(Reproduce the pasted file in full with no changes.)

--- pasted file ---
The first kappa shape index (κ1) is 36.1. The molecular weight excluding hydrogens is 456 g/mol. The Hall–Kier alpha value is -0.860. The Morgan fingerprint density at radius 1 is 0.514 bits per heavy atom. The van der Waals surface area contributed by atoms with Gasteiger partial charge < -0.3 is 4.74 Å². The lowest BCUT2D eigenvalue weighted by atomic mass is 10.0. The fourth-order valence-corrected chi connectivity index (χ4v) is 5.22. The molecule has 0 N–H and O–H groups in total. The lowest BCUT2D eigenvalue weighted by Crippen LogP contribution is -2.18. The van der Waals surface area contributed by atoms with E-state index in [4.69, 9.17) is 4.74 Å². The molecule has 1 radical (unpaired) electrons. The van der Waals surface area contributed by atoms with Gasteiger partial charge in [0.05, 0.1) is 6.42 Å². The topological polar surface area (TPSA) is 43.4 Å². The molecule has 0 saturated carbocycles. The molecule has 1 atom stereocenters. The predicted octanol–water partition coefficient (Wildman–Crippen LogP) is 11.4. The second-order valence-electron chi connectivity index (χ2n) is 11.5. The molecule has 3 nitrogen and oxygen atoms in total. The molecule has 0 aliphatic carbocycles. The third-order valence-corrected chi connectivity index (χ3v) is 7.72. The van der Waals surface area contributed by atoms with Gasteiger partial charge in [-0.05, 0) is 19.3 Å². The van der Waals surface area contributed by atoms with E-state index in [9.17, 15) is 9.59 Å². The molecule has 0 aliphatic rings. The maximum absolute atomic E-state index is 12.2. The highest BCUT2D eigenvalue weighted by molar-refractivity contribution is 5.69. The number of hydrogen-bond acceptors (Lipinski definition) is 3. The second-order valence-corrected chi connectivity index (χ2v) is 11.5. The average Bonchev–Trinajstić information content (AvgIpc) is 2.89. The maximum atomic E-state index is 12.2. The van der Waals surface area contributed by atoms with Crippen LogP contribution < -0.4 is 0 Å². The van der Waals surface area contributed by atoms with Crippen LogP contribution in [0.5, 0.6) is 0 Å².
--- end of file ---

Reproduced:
The first kappa shape index (κ1) is 36.1. The molecular weight excluding hydrogens is 456 g/mol. The Hall–Kier alpha value is -0.860. The Morgan fingerprint density at radius 1 is 0.514 bits per heavy atom. The van der Waals surface area contributed by atoms with Gasteiger partial charge < -0.3 is 4.74 Å². The lowest BCUT2D eigenvalue weighted by atomic mass is 10.0. The fourth-order valence-corrected chi connectivity index (χ4v) is 5.22. The molecule has 0 N–H and O–H groups in total. The lowest BCUT2D eigenvalue weighted by Crippen LogP contribution is -2.18. The van der Waals surface area contributed by atoms with E-state index in [4.69, 9.17) is 4.74 Å². The molecule has 1 radical (unpaired) electrons. The van der Waals surface area contributed by atoms with Gasteiger partial charge in [0.05, 0.1) is 6.42 Å². The topological polar surface area (TPSA) is 43.4 Å². The molecule has 0 saturated carbocycles. The molecule has 1 atom stereocenters. The predicted octanol–water partition coefficient (Wildman–Crippen LogP) is 11.4. The second-order valence-electron chi connectivity index (χ2n) is 11.5. The molecule has 3 nitrogen and oxygen atoms in total. The molecule has 0 aliphatic carbocycles. The third-order valence-corrected chi connectivity index (χ3v) is 7.72. The van der Waals surface area contributed by atoms with Gasteiger partial charge in [-0.05, 0) is 19.3 Å². The van der Waals surface area contributed by atoms with E-state index in [9.17, 15) is 9.59 Å². The molecule has 0 aliphatic rings. The maximum absolute atomic E-state index is 12.2. The highest BCUT2D eigenvalue weighted by molar-refractivity contribution is 5.69. The number of hydrogen-bond acceptors (Lipinski definition) is 3. The second-order valence-corrected chi connectivity index (χ2v) is 11.5. The average Bonchev–Trinajstić information content (AvgIpc) is 2.89. The maximum atomic E-state index is 12.2. The van der Waals surface area contributed by atoms with Crippen LogP contribution < -0.4 is 0 Å². The van der Waals surface area contributed by atoms with Crippen LogP contribution in [0.5, 0.6) is 0 Å².